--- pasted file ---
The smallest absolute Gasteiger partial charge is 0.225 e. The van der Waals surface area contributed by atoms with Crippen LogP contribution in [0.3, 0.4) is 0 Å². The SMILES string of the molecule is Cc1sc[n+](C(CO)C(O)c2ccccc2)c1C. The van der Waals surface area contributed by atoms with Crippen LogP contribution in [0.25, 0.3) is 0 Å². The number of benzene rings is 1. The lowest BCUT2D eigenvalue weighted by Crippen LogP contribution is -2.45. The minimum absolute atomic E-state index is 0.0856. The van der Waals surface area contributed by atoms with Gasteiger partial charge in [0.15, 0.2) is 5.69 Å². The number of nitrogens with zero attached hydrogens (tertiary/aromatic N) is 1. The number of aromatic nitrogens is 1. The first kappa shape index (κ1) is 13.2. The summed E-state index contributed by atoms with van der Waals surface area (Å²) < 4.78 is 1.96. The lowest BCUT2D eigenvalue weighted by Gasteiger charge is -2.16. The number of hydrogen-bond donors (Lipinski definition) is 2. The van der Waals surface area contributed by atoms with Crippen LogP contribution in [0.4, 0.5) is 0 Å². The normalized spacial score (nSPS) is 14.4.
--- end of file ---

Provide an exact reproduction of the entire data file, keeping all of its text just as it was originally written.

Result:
The smallest absolute Gasteiger partial charge is 0.225 e. The van der Waals surface area contributed by atoms with Crippen LogP contribution in [0.3, 0.4) is 0 Å². The SMILES string of the molecule is Cc1sc[n+](C(CO)C(O)c2ccccc2)c1C. The van der Waals surface area contributed by atoms with Crippen LogP contribution in [0.25, 0.3) is 0 Å². The number of benzene rings is 1. The lowest BCUT2D eigenvalue weighted by Crippen LogP contribution is -2.45. The minimum absolute atomic E-state index is 0.0856. The van der Waals surface area contributed by atoms with Gasteiger partial charge in [0.15, 0.2) is 5.69 Å². The number of nitrogens with zero attached hydrogens (tertiary/aromatic N) is 1. The number of aromatic nitrogens is 1. The first kappa shape index (κ1) is 13.2. The summed E-state index contributed by atoms with van der Waals surface area (Å²) < 4.78 is 1.96. The lowest BCUT2D eigenvalue weighted by Gasteiger charge is -2.16. The number of hydrogen-bond donors (Lipinski definition) is 2. The van der Waals surface area contributed by atoms with Crippen LogP contribution in [0.4, 0.5) is 0 Å². The normalized spacial score (nSPS) is 14.4.